Besides Lev Vygotsky, Vivian Gussin Paley, and our mission statement, the quote, "Rather than getting children ready for school, we need to get school ready for them" from Docia Zavitkovsky helps ground our practice.
This means that when something is not working with a child or a group of children, we will not just continue as planned and shrug our shoulders. Or perhaps it is better to say, we plan for change. We look to see how the environment can be changed. We look for how we can bring in different supports, with interactions or with materials. We up our training game. Our internal communications and evening training sessions shift focus.
We are a parent cooperative and this means that parents are part of our teaching team. Our teaching team updates are sent out each week electronically in posts which we call our "week in reviews" and we hold monthly meetings which feature relevant training topics along with discussions about running the business of the school.
We don't just train parents, but also children. Children are our best option for modeling and support. They care about their peers in a way that we must celebrate. We review the literature to find out if we are on the right path (action research is our friend). We bring in outside resources including therapists and special educators.
Our business as usual is hardly humdrum. It is dynamic, fast-moving, joyful and challenging in equal measures.
The only thing we are truly locked into is doing the best we can -- and with a group of parents and teachers that all really care -- we are quite a capable crew. Well, doing the best we can and keeping the hours we have set out as our school day/sessions. And that. That is kind of important.
So this is what we did when we began to explore options for whole class change. We wanted to increase opportunities for cooperative play skills and self-regulation related to social play on a large scale. Interestingly, the class as a whole followed teacher-led activities during music class, circle, and story time with nary a hiccup. It was during play that things became fuzzy and stressful for many of the children.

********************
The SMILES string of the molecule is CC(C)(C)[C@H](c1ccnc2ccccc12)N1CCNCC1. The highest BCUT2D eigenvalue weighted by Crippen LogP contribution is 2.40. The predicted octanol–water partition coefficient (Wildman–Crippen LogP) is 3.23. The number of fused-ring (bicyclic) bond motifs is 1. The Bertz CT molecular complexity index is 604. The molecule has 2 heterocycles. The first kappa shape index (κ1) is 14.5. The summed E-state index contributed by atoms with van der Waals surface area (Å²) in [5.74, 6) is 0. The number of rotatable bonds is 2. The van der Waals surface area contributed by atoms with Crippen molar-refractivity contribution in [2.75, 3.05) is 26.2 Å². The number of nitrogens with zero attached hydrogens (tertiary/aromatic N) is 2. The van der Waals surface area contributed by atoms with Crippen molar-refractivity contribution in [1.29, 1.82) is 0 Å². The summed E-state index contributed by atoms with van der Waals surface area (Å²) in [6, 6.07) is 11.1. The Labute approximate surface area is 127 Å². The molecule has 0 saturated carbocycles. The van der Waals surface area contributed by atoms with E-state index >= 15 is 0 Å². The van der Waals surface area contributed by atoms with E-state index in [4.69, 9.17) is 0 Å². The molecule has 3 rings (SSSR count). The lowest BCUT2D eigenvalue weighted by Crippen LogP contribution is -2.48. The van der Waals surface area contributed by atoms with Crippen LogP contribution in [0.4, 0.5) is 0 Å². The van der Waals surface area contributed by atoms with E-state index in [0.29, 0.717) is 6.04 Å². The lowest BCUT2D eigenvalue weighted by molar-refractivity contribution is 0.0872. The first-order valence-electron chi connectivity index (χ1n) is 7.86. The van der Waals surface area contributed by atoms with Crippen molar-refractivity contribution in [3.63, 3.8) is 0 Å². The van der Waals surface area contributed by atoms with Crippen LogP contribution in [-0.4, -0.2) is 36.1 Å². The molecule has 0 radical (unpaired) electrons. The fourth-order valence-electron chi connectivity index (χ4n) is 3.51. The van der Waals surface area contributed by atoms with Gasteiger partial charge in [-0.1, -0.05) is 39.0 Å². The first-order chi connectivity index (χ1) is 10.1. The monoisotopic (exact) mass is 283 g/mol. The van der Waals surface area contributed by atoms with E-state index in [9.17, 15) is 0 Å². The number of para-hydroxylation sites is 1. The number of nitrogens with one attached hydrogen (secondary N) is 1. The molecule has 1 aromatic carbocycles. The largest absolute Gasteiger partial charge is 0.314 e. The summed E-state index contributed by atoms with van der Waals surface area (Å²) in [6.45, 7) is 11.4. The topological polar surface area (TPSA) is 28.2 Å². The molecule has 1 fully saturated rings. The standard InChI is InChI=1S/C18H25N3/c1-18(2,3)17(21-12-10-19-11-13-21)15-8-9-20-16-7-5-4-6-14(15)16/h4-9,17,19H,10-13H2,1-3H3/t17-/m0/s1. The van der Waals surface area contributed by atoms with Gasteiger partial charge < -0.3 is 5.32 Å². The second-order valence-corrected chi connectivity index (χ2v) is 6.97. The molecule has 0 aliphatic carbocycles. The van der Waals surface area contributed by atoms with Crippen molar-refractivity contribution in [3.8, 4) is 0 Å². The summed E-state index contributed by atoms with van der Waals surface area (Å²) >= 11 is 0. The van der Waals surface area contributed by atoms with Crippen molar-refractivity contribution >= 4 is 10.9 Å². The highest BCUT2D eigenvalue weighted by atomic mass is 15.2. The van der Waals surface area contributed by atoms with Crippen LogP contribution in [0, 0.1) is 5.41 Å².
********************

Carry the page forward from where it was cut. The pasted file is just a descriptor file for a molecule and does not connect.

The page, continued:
We hold with the knowledge that we can teach internally motivated self regulation by making room for children to take physical risk and through dramatic play. How could we make these things more intriguing, flexible, and less overwhelming for the children who needed to practice this important skill?
Our research began a few weeks ago with a trip to the forest. The best way that I could describe what I was looking to do is that I wanted the children to see each other, to truly connect, so that they could work together to accomplish small and great things. We have a group of individuals working independently of each other. We need cohesion, community, and sure, over time the children may have developed it independently of our interventions with just our usual supports, but I found that our usual supports were not the best we could do.
The next thing we did was changed our arrival routine. We not only play outside at the end of the day in this class, we began meeting outside in the morning. Some children still need the quiet and small transition that the inside rooms offer them so we built The Blue House for those children.
Our playground offers just the right amount of risky play and dramatic play destinations. It was our job to steer the children gently towards enriched play. First we removed the trucks and then the large shovels. We purposefully turned the children's eyes to other play destinations and adventures.
Now we will work to increase both our understanding of and opportunities for dramatic play, because after all, dramatic play will absolutely bring cohesion in both the individual and the group. Dramatic play can roll out as independent, small world play, or it can involve small and large groups of children and in every case it begins with, "Pretend I am..." I shared this information in the parent blog.
For this, we will need to visit and revisit story. As luck would have it, this was exactly what the closing session of the NAEYC conference was about, so I left the conference reassured that I was on the right track. Trisha Lee of Makebelieve Arts reminded me about the why of our children's journals. I went right home and picked up my dog-eared copy of The Boy Who Would be a Helicopter and began to re-read it.
Risky play, outdoor adventures, and enriched dramatic play...their play is just about to soar!